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February 11, 2009

Self-regulation ‘failing the public’

Category: News

Media Standards Trust calls for urgent reform


A review by The Media Standards Trust (MST) has concluded that the current system of press self-regulation is "incapable of dealing with the serious and growing threats to press standards and press freedom."

The MST report, A More Accountable Press, published this week called for urgent reform and reported that there is evidence to suggest the press’s need to capture public attention and maintain circulation is leading to greater levels of intrusion and invasion of privacy.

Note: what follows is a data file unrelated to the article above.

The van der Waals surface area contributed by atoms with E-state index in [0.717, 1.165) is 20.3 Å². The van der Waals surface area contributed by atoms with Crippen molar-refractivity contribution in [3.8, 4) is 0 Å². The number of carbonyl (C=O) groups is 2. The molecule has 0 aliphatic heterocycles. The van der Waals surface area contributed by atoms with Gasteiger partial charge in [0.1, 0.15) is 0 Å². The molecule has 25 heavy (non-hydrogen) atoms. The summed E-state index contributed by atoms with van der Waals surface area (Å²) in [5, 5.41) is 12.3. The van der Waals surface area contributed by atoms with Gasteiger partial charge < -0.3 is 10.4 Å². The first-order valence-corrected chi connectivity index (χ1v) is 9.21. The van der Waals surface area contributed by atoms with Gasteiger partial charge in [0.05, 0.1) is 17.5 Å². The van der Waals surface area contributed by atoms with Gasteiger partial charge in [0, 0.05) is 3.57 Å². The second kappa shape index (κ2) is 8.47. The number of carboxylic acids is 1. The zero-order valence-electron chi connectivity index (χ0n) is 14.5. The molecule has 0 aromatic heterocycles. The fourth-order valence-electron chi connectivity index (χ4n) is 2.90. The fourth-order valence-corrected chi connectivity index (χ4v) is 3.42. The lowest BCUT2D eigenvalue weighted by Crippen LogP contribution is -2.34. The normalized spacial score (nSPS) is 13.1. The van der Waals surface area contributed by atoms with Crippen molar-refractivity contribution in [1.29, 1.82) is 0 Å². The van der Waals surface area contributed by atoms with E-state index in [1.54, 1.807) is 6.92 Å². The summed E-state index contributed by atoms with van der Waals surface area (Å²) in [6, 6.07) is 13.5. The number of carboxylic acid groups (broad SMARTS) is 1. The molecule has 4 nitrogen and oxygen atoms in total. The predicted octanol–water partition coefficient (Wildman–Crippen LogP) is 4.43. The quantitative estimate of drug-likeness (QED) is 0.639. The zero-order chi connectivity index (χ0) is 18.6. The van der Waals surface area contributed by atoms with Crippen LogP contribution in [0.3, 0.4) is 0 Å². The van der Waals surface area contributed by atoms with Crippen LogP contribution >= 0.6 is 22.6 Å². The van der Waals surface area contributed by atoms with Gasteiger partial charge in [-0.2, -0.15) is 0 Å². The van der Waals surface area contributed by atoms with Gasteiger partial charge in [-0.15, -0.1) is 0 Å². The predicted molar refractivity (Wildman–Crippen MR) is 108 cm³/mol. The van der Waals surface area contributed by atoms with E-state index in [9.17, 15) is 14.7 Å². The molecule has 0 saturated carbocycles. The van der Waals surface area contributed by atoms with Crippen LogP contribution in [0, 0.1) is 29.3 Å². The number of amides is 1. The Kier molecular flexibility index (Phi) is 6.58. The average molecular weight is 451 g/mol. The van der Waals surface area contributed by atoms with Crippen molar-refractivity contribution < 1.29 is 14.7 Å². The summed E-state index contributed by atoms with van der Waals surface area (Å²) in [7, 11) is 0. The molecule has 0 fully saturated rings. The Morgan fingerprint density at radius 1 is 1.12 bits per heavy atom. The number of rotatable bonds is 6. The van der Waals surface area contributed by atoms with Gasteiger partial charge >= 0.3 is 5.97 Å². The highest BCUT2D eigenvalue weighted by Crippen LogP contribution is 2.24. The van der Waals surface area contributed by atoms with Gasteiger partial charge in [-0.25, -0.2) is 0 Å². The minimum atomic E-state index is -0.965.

The review, written in consultation with an independent review group, reported that the lack of an effective system of self-regulation meant that some people were turning to the courts and that "the development of a legal right to privacy is not a satisfactory substitute for effective regulation."

YouGov research cited in the review, found that 75% of the public believed that "newspapers frequently publish stories they know are inaccurate" and only 7% trusted newspapers to behave responsibly.

Sir David Bell, Chairman of the MST said: "Our research has shown that the current system of press self-regulation is failing the public. It is fundamentally flawed and in urgent need of reform. We believe that the Press Complaints Commission is constitutionally and structurally unable to deal with these threats, particularly in the context of the rapidly changing new media environment."

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